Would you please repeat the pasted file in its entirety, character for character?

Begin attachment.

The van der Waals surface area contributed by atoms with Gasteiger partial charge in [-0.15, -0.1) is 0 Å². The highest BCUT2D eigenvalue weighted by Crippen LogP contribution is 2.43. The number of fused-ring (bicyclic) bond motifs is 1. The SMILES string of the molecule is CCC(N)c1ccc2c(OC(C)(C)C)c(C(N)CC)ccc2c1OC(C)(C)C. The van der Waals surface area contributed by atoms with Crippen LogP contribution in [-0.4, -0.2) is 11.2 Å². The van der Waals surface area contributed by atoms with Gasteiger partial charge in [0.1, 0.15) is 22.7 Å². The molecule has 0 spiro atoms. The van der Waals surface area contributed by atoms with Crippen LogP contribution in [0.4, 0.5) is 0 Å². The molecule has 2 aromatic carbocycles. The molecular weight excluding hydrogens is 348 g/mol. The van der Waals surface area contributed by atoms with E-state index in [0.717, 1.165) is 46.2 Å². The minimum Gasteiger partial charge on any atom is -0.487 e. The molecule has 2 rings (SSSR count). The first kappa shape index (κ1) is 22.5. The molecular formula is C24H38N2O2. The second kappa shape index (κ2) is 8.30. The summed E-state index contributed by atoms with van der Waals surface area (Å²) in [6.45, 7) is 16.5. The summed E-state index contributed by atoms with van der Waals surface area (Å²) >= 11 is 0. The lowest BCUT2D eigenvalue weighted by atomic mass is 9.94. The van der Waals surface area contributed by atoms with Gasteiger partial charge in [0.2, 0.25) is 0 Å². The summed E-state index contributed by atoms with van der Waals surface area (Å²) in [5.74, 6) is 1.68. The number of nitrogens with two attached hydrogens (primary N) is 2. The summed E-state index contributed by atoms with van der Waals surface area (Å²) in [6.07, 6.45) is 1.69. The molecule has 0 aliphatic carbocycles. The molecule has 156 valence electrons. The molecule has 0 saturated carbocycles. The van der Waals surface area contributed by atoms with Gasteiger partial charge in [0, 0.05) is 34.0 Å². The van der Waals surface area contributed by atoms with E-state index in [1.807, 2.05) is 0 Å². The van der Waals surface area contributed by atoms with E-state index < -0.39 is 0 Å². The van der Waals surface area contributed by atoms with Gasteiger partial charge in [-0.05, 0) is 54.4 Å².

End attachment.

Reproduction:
The van der Waals surface area contributed by atoms with Gasteiger partial charge in [-0.15, -0.1) is 0 Å². The highest BCUT2D eigenvalue weighted by Crippen LogP contribution is 2.43. The number of fused-ring (bicyclic) bond motifs is 1. The SMILES string of the molecule is CCC(N)c1ccc2c(OC(C)(C)C)c(C(N)CC)ccc2c1OC(C)(C)C. The van der Waals surface area contributed by atoms with Crippen LogP contribution in [-0.4, -0.2) is 11.2 Å². The van der Waals surface area contributed by atoms with Gasteiger partial charge in [0.1, 0.15) is 22.7 Å². The molecule has 0 spiro atoms. The van der Waals surface area contributed by atoms with Crippen LogP contribution in [0.4, 0.5) is 0 Å². The molecule has 2 aromatic carbocycles. The molecular weight excluding hydrogens is 348 g/mol. The van der Waals surface area contributed by atoms with E-state index in [0.717, 1.165) is 46.2 Å². The minimum Gasteiger partial charge on any atom is -0.487 e. The molecule has 2 rings (SSSR count). The first kappa shape index (κ1) is 22.5. The molecular formula is C24H38N2O2. The second kappa shape index (κ2) is 8.30. The summed E-state index contributed by atoms with van der Waals surface area (Å²) in [6.45, 7) is 16.5. The summed E-state index contributed by atoms with van der Waals surface area (Å²) >= 11 is 0. The lowest BCUT2D eigenvalue weighted by atomic mass is 9.94. The van der Waals surface area contributed by atoms with Gasteiger partial charge in [0.2, 0.25) is 0 Å². The summed E-state index contributed by atoms with van der Waals surface area (Å²) in [5.74, 6) is 1.68. The number of nitrogens with two attached hydrogens (primary N) is 2. The summed E-state index contributed by atoms with van der Waals surface area (Å²) in [6.07, 6.45) is 1.69. The molecule has 0 aliphatic carbocycles. The molecule has 156 valence electrons. The molecule has 0 saturated carbocycles. The van der Waals surface area contributed by atoms with Gasteiger partial charge in [0, 0.05) is 34.0 Å². The van der Waals surface area contributed by atoms with E-state index in [1.807, 2.05) is 0 Å². The van der Waals surface area contributed by atoms with E-state index < -0.39 is 0 Å². The van der Waals surface area contributed by atoms with Gasteiger partial charge in [-0.05, 0) is 54.4 Å².